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Finding new strength – Christmas and beyond

Struggling with the grief of losing her husband of over 45 years, Val* moved in with family who began to help themselves to her savings and mistreating her. She finally emerged from this dark period, after experiencing kindness and care through a range of Salvation Army services. Val says, “When my husband got sick, I didn’t have Christmas at all because everything was up and down, up and down. [When I went to the Salvos] that’s the first Christmas … I was able to stand up on my own feet!”

In her 60s and suffering from multiple health issues, Val says she feels stronger than she has felt in years. In fact, she says with a laugh, every time she passes The Salvation Army, she blows a kiss, to say, “thank you”.

Val says her life went from “being just a normal person and family” to “hell” and then back again to a new position of strength and hope.

She explains that she struggled with depression in the later years of her marriage – because of deteriorating health and chronic pain she could no longer work – but she managed.

Her husband (who she married when she was only 18) cared well for her and he always took care of their finances.

“We lived in a housing commission [home] that was perfect for us,” she says. “We were normal people. Then he got sick – with cancer – and he went really quick. In 18 months, he disappeared.

“He was a wonderful man,” she says.

Suffering from grief and ongoing health issues – and with English as a second language – Val felt lost and vulnerable. She agreed to share a house with family members.

“I got sick quickly,” Val says. “My back started playing up … and I couldn’t move. I was walking with a walker. I couldn’t go shopping or anything and they started doing [things] for me. They took my car and started helping.”

Sadly, she says, they soon also ended up helping themselves to her money. Plus, they took out small loans and contracts in her name with her savings card and identification.

Val says the relationship deteriorated over many months and she was often left in pain, with no medication and without her car.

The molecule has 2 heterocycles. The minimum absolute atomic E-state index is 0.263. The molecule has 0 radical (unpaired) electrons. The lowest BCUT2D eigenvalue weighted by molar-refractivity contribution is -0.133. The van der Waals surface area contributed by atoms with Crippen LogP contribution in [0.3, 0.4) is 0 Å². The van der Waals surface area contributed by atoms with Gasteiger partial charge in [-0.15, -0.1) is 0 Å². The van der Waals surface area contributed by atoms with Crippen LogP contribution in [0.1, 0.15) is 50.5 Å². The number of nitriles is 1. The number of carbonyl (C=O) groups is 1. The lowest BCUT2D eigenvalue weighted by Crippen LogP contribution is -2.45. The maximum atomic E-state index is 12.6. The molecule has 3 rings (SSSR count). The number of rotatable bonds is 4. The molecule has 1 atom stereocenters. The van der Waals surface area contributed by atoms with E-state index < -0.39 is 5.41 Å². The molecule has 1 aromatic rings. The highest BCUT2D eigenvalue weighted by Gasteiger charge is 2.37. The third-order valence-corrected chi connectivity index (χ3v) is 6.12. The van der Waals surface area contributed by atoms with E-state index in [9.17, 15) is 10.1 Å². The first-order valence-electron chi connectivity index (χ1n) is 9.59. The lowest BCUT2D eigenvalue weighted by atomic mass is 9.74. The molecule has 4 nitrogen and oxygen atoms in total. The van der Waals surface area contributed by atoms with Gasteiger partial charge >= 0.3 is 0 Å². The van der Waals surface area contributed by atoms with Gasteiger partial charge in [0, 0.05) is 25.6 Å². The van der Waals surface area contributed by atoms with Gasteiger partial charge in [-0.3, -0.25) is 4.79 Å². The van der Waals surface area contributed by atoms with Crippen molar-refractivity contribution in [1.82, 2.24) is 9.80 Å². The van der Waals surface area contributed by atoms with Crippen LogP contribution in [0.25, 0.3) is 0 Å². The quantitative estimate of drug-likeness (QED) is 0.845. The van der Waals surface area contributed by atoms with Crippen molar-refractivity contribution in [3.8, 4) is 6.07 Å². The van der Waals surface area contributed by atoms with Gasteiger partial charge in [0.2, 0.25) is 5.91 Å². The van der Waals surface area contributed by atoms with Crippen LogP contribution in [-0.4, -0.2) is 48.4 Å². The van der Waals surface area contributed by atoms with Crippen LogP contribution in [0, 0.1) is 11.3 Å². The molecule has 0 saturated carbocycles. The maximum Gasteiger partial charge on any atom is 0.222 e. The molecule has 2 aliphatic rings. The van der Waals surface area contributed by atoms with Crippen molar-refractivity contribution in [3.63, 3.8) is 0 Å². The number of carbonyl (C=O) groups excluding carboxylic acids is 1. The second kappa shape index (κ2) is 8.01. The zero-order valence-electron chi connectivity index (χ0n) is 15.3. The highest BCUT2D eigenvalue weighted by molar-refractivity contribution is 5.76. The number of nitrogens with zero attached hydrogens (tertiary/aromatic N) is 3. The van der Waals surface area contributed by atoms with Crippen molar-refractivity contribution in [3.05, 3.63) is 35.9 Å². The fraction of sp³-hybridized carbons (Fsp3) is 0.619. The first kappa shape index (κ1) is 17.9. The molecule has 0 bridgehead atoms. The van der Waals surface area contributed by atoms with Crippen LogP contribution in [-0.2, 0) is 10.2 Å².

“If I got fed, I was very lucky,” she says. “Usually I never got fed except bread. I don’t want to go into [details], it’s so horrible. Many nights I went to bed hungry.

“Sometimes they ordered in some food and then after they finished, they’d just open my door and say to me, ‘There are leftovers. If you’re hungry, go eat’.”

There finally came a time when Val reached breaking point and was able to get away. She left without her medication, clothes or money.

She was referred to Salvation Army crisis accommodation and says with another wide smile: “For me, that was like I went on a holiday. There was nice peace and quiet. I can’t believe there’s so much help in this country. I never knew, because I’d never been in that situation.”

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Val was given case management and support by the crisis service to find secure, affordable accommodation and some vouchers for the local Salvos Stores to help furnish her new home. Val also receives ongoing support from The Salvation Army’s Moneycare to help her sort through her financial and legal issues.

She says of her Moneycare financial counsellor (and her case manager and others in the crisis accommodation) that their kindness “and beautiful hearts” have meant so much to her.

She says she used to pray for help every morning in her darkest times and says, now, “I thank God”.

Val was also invited to a Salvation Army Christmas celebration two years ago. She explains she could not stop crying as she listened to the minister talk about Christmas, acknowledging she had not felt so strong for years.

And while Val always gave her good quality second-hand goods to The Salvation Army (instead of selling them) she now knows personally what a difference even a small donation of goods or funds can make in a dark time.

The support, she says, “completely changed my life. I learnt so much. I was so naive before. They made me so much stronger, they made me so much better.

“Before, my eyes [were] always crying. I would have killed myself. I was at that stage – no hope at all,” she says.

“That’s what The Salvation Army brought to me … all my hope, all my happiness, and [it has made me] a strong woman – a very strong woman!”

*This is a true story with name changed to protect privacy.

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Words Naomi Singlehurst.

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